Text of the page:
Unloading my Archer III after her last flight home I realized how much stuff, which we accumulate in our planes, actually weighs. That gear bag in the baggage compartment must have weighed 50 pounds after I put my Jepp plates in it; I had been estimating 25 pounds and thinking that was generous. Oh well, tomorrow I will be leaving for Duluth to start the delivery and orientation process for my new Cirrus SR22, N32MG, hull number 46.
I left Connecticut at 9:30 AM for the drive into LGA. My plane was scheduled to leave at 11:30.I had a 45-minute layover at Minneapolis before the short flight to DLH. I arrived at Cirrus at 4:30 local time. Door to door trip time eight hours, including the time change. After a warm welcome from the receptionists, Suzi Knox immediately met me and showed me to my plane. For the next 30 to 45 minutes I sat in 32MG and was transported to a wonderful place without having to start the engine. Eventually I closed the plane up and headed to downtown Duluth in search of the Hawthorn Suites. The hotel was a renovated warehouse, smelling little shabby and looking slightly shopworn. After walking the downtown area, I settled for dinner at Bellisimos (sp?) and had a wonderful evening. Tuesday morning I met the test pilot who would take me on the acceptance flight, Jeff, and my instructor from Wings Aloft, Ron. The acceptance flight was smooth and fast. All systems were operating well, so aside from some minor paint squawks we were set to go. During the next two days I felt both the highs and lows of a training program which was pushing and pulling me to learn as much and as fast as possible. I am a low time pilot, 250 hours, IFR rated and very comfortable in the soup. I have flown 95 hours in the past 90 days. My first rotation in the left seat had me so far behind the plane, that I might have just as well been sitting on the ramp. By Tuesday afternoon, the side stick was completely intuitive, and I knew that flying was going to be easy, in spite of a final approach angle which looked as if we were going to auger in instead of rounding up. By Wednesday afternoon I felt I would never be comfortable shooting approaches with the S-Tec and the 430Â’s. But Thursday, it all came together. Ahh, Thursday afternoon I sat back and felt good, not cocky but confidant. This new Cirrus could fly fast or slow; it is a wonderful IFR platform; it can handle a short field better than my Archer; and the situational awareness combined with the view out the cockpit was revolutionary. Did I mention the comfortable and spacious accommodations? During the initial use of the plane, some squawks surfaced. They were all taken care of as quickly as possible, considering Chris Dickson was baby-sitting three or four deliveries on top of his normal workload that week. The most minor squawk was landing light out. Cause was loose wire connection. The most major squawk was a balky autopilot. Cure, a replacement. The most amusing squawk was adjusting the seat pedal relationship to accommodate my vertically challenged physique (I am short). Cure, replacement pedal kit to bring the pedals a couple of inches closer to the pilot. My overall impressions were extremely positive. Only the enormous heart of all the people I met exceeded the amount of pride at the Cirrus factory. There was a genuine love of their planes as well as a true respect for us, the pilots who believe in and make the planes worthwhile to produce. While there are laurels to be had, nobody was resting on them. Without exception, people wanted to improve on all areas of their wonderful planes. There are some design/engineering challenges with our planes. The staff is working to cure them and seeking cures which are 100% backward compatible for us. While I am impressed with the Cirrus, I am in awe of the people there. We are all lucky to be a part of this wonderful team.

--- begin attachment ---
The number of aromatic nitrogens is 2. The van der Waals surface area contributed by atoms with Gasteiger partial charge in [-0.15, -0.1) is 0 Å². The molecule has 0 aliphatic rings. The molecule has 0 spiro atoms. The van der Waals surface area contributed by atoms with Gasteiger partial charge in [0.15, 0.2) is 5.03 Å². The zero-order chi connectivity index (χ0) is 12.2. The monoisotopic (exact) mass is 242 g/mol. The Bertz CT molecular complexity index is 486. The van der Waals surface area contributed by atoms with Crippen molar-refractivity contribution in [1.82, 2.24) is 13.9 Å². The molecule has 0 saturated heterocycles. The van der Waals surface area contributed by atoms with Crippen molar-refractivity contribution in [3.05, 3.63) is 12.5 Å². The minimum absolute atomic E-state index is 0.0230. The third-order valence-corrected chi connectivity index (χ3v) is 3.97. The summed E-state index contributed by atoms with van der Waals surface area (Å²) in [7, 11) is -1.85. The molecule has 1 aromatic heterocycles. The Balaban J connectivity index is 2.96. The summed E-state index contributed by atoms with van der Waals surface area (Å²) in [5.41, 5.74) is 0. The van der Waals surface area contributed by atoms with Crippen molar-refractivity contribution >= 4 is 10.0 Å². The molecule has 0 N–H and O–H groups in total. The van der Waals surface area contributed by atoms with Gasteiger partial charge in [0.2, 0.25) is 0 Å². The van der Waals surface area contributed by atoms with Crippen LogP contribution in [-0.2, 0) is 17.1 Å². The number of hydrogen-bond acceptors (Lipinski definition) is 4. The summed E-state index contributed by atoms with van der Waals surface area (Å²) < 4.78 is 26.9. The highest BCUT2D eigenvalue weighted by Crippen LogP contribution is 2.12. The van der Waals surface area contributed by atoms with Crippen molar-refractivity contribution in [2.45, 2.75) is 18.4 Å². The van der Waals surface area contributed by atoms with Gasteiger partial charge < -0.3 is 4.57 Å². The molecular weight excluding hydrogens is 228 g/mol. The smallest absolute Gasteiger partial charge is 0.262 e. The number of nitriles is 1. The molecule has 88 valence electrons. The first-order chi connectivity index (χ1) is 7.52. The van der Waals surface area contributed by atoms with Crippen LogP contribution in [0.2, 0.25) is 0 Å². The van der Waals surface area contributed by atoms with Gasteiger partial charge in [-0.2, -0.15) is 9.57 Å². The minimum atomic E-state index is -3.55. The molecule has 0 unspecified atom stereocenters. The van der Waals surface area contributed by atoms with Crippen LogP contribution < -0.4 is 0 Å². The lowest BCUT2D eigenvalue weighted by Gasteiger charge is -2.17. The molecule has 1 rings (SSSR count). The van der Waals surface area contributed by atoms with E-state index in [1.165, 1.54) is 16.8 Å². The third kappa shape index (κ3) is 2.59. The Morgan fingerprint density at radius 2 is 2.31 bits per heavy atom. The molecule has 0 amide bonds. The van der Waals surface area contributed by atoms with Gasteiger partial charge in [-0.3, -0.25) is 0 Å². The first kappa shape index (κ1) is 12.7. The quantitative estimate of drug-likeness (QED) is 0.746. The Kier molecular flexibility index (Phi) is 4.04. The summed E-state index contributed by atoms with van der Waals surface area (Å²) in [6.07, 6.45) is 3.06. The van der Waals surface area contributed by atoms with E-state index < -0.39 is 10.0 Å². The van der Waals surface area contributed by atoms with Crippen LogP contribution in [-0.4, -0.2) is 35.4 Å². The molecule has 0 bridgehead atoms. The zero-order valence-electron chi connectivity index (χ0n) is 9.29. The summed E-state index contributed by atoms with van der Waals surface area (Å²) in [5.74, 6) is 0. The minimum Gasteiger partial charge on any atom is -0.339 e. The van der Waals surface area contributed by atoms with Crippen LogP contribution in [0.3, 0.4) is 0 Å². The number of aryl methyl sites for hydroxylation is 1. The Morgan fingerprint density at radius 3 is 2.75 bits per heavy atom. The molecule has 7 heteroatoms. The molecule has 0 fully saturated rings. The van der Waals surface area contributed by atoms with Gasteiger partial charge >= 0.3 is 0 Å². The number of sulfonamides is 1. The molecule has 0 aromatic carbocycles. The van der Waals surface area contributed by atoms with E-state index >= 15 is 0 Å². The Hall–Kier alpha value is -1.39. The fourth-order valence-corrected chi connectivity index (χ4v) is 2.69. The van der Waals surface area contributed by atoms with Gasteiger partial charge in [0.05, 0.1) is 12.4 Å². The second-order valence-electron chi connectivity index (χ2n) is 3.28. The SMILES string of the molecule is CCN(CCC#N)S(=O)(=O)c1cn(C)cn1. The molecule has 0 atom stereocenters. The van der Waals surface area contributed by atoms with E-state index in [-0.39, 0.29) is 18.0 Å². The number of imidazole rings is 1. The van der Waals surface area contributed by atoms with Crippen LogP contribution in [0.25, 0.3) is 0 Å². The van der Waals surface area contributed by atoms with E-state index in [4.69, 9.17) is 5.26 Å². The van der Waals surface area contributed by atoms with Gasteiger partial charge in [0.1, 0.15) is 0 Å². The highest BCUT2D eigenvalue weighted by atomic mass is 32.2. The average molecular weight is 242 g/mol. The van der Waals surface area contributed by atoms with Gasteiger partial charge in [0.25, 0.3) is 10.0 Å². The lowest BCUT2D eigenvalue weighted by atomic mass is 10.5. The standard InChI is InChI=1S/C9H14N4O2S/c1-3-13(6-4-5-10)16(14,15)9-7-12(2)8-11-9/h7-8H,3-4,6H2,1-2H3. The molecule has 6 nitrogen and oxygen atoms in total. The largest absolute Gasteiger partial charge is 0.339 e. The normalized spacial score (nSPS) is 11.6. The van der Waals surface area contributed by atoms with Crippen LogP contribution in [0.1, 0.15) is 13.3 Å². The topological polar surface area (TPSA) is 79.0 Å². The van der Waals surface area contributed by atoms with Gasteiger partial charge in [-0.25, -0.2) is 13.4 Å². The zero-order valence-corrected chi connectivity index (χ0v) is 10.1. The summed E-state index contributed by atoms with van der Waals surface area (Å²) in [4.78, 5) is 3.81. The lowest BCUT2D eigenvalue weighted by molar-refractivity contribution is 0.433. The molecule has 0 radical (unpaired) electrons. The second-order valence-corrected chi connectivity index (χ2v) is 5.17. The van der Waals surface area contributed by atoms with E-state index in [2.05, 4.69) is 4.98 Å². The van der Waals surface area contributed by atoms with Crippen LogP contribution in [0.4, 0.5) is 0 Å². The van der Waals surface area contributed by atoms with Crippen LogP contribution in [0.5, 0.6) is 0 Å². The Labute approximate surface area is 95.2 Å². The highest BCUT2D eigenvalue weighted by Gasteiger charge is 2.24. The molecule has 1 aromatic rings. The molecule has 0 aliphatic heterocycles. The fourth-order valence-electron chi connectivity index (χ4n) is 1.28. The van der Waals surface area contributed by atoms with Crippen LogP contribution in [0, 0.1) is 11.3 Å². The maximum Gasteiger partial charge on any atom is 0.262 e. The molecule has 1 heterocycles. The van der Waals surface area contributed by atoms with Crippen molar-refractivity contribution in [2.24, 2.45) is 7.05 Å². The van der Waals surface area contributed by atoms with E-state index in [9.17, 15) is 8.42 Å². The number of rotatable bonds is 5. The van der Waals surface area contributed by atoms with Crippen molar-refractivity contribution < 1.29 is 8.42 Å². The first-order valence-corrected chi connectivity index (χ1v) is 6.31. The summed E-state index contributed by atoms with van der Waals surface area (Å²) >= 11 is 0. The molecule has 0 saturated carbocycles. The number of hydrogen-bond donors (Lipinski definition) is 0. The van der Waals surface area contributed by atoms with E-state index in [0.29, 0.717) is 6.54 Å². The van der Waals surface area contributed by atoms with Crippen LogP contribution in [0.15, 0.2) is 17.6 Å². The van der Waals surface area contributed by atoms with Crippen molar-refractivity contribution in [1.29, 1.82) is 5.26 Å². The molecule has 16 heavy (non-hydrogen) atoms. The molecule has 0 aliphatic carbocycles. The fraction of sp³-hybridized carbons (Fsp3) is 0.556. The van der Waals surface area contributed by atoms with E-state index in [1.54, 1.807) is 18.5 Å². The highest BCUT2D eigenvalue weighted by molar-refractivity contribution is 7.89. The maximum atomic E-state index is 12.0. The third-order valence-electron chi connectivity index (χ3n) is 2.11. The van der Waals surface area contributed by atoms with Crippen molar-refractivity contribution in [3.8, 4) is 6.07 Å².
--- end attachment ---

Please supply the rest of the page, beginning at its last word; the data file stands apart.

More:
PIREP of the trip home to follow.